Sometimes You Find Friends In the Most Unusual Places
It all started with a bed posted for sale on Craigslist…
We had recently moved to the Seattle area and were looking to replace all the furniture we got rid of when we moved out here. That included a bed for our son. My wife took to Craigslist to find one of those Ikea loft beds (the same kind we had bought and sold three times over in as many years). She found one from a nice family in Issaquah. The wife’s name was Aline.
The first 10 minutes at their house was like any other Craigslist transaction. You drive up. Take a good look around the neighborhood to make sure you feel safe. Assess the husband as he comes out, to make sure he doesn’t look like some psycho serial killer (and to see if you can take him just in case he turns out to be one). You collect the goods, count the screws and pieces to the bed, and fork over the cash. Yep. It was just like any other Craigslist transaction.
Until fate stepped in.
As we started to leave and were making small talk, I just had to ask where the couple was from. Based on their accents, I knew they weren’t originally from around these parts.
“We’re from Paris,” Aline said. (I found it interesting that she said Paris specifically, as opposed to just France.) Paris just happens to be me and my wife’s favorite city. It had been her life long dream to go there and just two years earlier we went for our ten-year anniversary for the best trip of our lives.
After that, the “small talk” evolved into a full-blown coffee and sit-down get together. It would be another 1.5 hours before we left.
Aline and her husband had been in the States for a few years now. He’s a technology evangelist for Microsoft. She’s a stay-at-home mom who takes care of their three kids (and a dog). As we walked around their home, we noticed some of the most unusual art and furniture pieces. We soon realized they were constructed out of cardboard. Aline told us the story of how she needed an outlet to express her creativity and looked into this unusual art form (one that apparently is rather popular in France). One of the most incredible pieces was a chair. Beautifully crafted and strong enough to stand on; and created entirely out of cardboard.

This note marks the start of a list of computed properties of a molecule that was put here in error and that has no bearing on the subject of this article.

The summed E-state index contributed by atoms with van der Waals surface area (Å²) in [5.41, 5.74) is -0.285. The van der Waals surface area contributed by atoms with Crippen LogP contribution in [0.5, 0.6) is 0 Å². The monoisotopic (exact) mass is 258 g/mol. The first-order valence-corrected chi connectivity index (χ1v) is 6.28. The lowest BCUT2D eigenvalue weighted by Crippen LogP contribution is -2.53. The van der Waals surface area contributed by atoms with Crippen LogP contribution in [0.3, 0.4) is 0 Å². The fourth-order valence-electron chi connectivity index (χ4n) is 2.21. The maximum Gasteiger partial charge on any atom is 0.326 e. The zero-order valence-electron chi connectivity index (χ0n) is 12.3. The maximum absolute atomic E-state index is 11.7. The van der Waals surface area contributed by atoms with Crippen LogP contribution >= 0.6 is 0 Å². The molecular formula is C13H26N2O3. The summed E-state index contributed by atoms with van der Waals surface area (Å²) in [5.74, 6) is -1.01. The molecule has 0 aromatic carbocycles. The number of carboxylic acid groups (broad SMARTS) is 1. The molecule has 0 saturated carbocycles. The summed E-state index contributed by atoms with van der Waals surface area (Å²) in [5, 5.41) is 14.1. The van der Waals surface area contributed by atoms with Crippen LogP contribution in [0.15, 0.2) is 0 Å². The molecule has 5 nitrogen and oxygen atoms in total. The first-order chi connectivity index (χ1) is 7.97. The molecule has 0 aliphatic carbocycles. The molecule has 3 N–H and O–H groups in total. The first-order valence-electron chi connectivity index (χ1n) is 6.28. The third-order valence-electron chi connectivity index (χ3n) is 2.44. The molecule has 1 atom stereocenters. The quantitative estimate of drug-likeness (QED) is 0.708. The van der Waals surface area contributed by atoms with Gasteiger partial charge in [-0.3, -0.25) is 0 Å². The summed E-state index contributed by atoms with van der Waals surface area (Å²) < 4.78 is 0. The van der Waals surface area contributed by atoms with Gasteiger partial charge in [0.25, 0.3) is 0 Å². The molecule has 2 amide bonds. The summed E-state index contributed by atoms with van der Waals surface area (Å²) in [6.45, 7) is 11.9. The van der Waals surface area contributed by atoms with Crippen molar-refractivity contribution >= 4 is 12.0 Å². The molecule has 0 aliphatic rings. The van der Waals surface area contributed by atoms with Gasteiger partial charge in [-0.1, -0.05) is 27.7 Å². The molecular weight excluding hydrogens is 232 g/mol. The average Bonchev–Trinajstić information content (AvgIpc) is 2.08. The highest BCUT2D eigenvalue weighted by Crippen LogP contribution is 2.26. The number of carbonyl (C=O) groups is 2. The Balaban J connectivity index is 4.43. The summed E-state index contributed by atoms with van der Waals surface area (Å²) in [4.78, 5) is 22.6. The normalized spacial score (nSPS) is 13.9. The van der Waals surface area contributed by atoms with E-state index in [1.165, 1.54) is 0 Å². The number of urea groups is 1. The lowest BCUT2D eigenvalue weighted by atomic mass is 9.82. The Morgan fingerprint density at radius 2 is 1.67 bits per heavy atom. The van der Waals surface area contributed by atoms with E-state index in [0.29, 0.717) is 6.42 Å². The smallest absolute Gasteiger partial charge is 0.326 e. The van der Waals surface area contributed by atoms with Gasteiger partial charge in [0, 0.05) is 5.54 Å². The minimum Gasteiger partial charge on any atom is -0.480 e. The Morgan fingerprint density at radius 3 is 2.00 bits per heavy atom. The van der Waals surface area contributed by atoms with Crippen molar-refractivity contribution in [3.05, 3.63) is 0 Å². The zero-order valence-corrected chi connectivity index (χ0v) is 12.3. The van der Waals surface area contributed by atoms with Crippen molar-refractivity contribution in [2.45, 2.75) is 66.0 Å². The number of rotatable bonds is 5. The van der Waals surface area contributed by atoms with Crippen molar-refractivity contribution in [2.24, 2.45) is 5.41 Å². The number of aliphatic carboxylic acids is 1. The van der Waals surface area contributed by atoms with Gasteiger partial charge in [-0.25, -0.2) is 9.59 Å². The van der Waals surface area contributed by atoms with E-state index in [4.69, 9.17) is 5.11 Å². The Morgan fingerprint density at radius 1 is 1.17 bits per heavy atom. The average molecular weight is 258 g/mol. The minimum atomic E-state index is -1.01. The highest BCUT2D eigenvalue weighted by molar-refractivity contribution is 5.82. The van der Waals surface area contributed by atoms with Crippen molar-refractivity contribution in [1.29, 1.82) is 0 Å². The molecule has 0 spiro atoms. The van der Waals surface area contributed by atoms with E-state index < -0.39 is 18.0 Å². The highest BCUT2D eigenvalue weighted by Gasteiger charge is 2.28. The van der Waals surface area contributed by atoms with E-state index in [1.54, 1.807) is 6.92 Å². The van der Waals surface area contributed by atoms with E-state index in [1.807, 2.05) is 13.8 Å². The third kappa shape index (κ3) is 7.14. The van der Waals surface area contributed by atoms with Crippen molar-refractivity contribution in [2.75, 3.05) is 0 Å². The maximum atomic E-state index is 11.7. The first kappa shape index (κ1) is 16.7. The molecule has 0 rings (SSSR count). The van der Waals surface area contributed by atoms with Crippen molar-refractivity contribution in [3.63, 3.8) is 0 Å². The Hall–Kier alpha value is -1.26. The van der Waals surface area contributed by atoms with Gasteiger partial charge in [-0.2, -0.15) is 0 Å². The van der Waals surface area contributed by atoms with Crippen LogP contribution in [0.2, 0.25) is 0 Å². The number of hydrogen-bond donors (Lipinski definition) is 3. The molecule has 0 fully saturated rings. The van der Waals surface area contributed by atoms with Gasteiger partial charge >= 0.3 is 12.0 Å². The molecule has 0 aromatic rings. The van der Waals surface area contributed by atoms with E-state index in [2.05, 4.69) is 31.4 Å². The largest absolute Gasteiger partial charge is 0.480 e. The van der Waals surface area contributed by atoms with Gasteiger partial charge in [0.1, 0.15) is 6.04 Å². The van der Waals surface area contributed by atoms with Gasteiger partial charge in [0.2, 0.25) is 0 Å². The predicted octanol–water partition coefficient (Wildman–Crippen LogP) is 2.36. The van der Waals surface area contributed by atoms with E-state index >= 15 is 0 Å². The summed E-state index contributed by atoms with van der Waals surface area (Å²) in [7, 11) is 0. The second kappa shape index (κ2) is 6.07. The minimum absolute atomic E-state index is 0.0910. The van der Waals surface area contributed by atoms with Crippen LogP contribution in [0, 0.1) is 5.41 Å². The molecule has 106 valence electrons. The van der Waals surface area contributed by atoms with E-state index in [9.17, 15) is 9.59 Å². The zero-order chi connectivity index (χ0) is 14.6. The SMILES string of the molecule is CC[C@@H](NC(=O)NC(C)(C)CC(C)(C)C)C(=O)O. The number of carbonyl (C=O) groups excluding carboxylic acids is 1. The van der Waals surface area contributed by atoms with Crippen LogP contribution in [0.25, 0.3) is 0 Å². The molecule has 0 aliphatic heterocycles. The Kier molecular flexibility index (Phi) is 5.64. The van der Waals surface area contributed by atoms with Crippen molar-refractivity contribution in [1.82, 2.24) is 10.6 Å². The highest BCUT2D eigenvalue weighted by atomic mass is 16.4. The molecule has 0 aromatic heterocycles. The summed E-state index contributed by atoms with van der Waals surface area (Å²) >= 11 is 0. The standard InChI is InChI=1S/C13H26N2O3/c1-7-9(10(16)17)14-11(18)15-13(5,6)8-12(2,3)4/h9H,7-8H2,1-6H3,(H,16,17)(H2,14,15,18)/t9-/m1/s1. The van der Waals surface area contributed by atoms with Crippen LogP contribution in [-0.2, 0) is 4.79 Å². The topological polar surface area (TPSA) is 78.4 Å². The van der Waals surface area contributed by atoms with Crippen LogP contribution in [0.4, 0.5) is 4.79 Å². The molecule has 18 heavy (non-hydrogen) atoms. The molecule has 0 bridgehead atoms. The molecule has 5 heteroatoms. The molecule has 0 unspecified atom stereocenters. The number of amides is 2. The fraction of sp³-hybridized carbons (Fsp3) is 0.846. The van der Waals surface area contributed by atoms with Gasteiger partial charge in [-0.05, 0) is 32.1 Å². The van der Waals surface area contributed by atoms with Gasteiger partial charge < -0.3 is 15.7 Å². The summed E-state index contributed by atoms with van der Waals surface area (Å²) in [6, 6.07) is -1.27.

I knew I wanted to create a film series about unique people and places in Seattle. I knew I wanted it to be a resource to discover interesting people and small businesses you wouldn’t normally hear about. Aline and her cardboard furniture would be the perfect subject.
Beyond the Usual
My first inclination was to make a traditional documentary film about Aline and her unusual furniture. But then I thought to myself, “Why in the world make something so usual for a subject that is quite the opposite?” I wanted to tell the story of Aline’s furniture in a way that was profound and would connect emotionally with viewers.
I started thinking about what it is she does. She takes these discarded pieces of cardboard, forgotten and abandoned; then transforms them into works of art strong enough to support an adult. I thought, “What a beautiful metaphor for life.”
We all have moments when we feel like those pieces of cardboard. Broken. Abandoned. Worthless. But all it takes is one person to see something special in us.
A coach. A teacher. A good friend. A mother.
That’s when it hit me. I would use the relationship between a mother and her daughter to illustrate that story.
So I wrote a poem that would capture both the essence of Aline’s art, and well as this notion of one person building up the self-esteem of another. And because the French language is so captivating, I knew I wanted that voice over to be in Aline’s native tongue. I had Aline and her husband translate it in such a way that it communicated the intended meaning (apparently Google translate was just a tad too literal in the original translation I created).
I hope you will find the film not only an interesting peek at the craftsmanship of a wonderful artist and her work, but also a message that will inspire you to be to others that one person who sees beauty where others see the boring.
Click here to see the short film where Aline share (in English) her thoughts about her craft.
Artist: Aline Bloch of AlinesCardboard.com.